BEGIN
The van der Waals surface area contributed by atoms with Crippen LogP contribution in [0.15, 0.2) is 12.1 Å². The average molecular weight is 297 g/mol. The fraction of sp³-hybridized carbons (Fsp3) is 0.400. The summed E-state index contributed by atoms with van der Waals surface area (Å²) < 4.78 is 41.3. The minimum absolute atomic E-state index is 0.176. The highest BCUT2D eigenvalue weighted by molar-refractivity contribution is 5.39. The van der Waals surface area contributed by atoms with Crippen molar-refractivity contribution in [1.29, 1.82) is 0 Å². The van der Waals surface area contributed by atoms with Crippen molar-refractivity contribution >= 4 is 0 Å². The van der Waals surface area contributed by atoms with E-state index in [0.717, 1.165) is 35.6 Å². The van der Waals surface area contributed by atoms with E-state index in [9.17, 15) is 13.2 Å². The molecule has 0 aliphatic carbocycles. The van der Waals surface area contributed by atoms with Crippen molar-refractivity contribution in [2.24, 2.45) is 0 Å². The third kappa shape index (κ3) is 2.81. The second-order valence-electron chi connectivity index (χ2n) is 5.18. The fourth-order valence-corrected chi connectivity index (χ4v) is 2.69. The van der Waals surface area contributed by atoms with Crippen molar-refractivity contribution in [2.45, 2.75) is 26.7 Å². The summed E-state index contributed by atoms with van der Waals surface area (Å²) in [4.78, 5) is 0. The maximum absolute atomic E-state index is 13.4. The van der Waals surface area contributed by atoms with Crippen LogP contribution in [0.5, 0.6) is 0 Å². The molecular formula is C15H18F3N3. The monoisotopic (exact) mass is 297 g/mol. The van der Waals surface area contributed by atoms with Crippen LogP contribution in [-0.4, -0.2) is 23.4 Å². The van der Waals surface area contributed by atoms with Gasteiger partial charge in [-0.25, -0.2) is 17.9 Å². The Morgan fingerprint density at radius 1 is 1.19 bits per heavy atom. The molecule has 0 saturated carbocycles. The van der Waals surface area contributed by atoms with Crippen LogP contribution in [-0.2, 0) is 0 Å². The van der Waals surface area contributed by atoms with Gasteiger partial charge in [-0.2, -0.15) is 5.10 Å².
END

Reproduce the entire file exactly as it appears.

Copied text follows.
The van der Waals surface area contributed by atoms with Crippen LogP contribution in [0.15, 0.2) is 12.1 Å². The average molecular weight is 297 g/mol. The fraction of sp³-hybridized carbons (Fsp3) is 0.400. The summed E-state index contributed by atoms with van der Waals surface area (Å²) < 4.78 is 41.3. The minimum absolute atomic E-state index is 0.176. The highest BCUT2D eigenvalue weighted by molar-refractivity contribution is 5.39. The van der Waals surface area contributed by atoms with Crippen molar-refractivity contribution in [1.29, 1.82) is 0 Å². The van der Waals surface area contributed by atoms with Crippen molar-refractivity contribution >= 4 is 0 Å². The van der Waals surface area contributed by atoms with E-state index in [0.717, 1.165) is 35.6 Å². The van der Waals surface area contributed by atoms with E-state index in [9.17, 15) is 13.2 Å². The molecule has 0 aliphatic carbocycles. The van der Waals surface area contributed by atoms with Crippen molar-refractivity contribution in [2.24, 2.45) is 0 Å². The third kappa shape index (κ3) is 2.81. The second-order valence-electron chi connectivity index (χ2n) is 5.18. The fourth-order valence-corrected chi connectivity index (χ4v) is 2.69. The van der Waals surface area contributed by atoms with Crippen molar-refractivity contribution in [2.45, 2.75) is 26.7 Å². The summed E-state index contributed by atoms with van der Waals surface area (Å²) in [4.78, 5) is 0. The maximum absolute atomic E-state index is 13.4. The van der Waals surface area contributed by atoms with Crippen LogP contribution in [0.5, 0.6) is 0 Å². The molecular formula is C15H18F3N3. The monoisotopic (exact) mass is 297 g/mol. The van der Waals surface area contributed by atoms with Crippen LogP contribution in [-0.4, -0.2) is 23.4 Å². The van der Waals surface area contributed by atoms with Gasteiger partial charge in [-0.25, -0.2) is 17.9 Å². The Morgan fingerprint density at radius 1 is 1.19 bits per heavy atom. The molecule has 0 saturated carbocycles. The van der Waals surface area contributed by atoms with Crippen LogP contribution in [-0.2, 0) is 0 Å². The van der Waals surface area contributed by atoms with Gasteiger partial charge in [-0.2, -0.15) is 5.10 Å².